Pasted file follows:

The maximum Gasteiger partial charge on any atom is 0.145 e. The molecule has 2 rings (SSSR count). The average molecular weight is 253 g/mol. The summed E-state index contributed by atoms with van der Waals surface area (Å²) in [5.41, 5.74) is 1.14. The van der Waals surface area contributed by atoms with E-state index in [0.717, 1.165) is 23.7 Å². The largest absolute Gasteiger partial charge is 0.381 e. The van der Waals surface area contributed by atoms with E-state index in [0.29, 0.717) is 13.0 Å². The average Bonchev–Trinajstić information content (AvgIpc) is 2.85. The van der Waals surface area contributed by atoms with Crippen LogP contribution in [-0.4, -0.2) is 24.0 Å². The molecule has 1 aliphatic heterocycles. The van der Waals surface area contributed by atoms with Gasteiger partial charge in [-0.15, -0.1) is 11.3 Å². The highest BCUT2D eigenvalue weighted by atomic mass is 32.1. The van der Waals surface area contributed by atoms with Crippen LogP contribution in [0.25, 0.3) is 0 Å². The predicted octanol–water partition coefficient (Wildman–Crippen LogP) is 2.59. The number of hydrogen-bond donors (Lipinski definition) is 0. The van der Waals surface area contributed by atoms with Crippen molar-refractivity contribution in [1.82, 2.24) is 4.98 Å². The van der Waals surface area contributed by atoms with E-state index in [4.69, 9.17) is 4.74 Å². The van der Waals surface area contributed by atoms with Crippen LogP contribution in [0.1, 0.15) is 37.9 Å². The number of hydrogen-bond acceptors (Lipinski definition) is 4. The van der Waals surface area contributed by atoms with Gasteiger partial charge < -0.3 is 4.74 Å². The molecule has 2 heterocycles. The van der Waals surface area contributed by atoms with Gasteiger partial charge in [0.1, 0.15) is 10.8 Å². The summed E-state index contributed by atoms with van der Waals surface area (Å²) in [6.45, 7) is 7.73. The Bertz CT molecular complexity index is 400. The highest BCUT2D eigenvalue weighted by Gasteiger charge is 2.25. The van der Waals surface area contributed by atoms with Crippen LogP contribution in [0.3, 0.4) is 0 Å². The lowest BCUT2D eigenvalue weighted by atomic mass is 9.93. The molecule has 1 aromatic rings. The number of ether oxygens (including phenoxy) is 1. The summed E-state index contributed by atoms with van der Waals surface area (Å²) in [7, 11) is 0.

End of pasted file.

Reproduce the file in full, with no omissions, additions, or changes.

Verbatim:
The maximum Gasteiger partial charge on any atom is 0.145 e. The molecule has 2 rings (SSSR count). The average molecular weight is 253 g/mol. The summed E-state index contributed by atoms with van der Waals surface area (Å²) in [5.41, 5.74) is 1.14. The van der Waals surface area contributed by atoms with E-state index in [0.717, 1.165) is 23.7 Å². The largest absolute Gasteiger partial charge is 0.381 e. The van der Waals surface area contributed by atoms with E-state index in [0.29, 0.717) is 13.0 Å². The average Bonchev–Trinajstić information content (AvgIpc) is 2.85. The van der Waals surface area contributed by atoms with Crippen LogP contribution in [-0.4, -0.2) is 24.0 Å². The molecule has 1 aliphatic heterocycles. The van der Waals surface area contributed by atoms with Gasteiger partial charge in [-0.15, -0.1) is 11.3 Å². The highest BCUT2D eigenvalue weighted by atomic mass is 32.1. The van der Waals surface area contributed by atoms with Crippen LogP contribution in [0.25, 0.3) is 0 Å². The predicted octanol–water partition coefficient (Wildman–Crippen LogP) is 2.59. The number of hydrogen-bond donors (Lipinski definition) is 0. The van der Waals surface area contributed by atoms with Crippen molar-refractivity contribution in [1.82, 2.24) is 4.98 Å². The van der Waals surface area contributed by atoms with E-state index in [4.69, 9.17) is 4.74 Å². The van der Waals surface area contributed by atoms with Crippen LogP contribution in [0.1, 0.15) is 37.9 Å². The number of hydrogen-bond acceptors (Lipinski definition) is 4. The van der Waals surface area contributed by atoms with Gasteiger partial charge < -0.3 is 4.74 Å². The molecule has 2 heterocycles. The van der Waals surface area contributed by atoms with Gasteiger partial charge in [0.1, 0.15) is 10.8 Å². The summed E-state index contributed by atoms with van der Waals surface area (Å²) in [6.45, 7) is 7.73. The Bertz CT molecular complexity index is 400. The highest BCUT2D eigenvalue weighted by Gasteiger charge is 2.25. The van der Waals surface area contributed by atoms with Crippen LogP contribution in [0.3, 0.4) is 0 Å². The lowest BCUT2D eigenvalue weighted by atomic mass is 9.93. The molecule has 1 aromatic rings. The number of ether oxygens (including phenoxy) is 1. The summed E-state index contributed by atoms with van der Waals surface area (Å²) in [7, 11) is 0.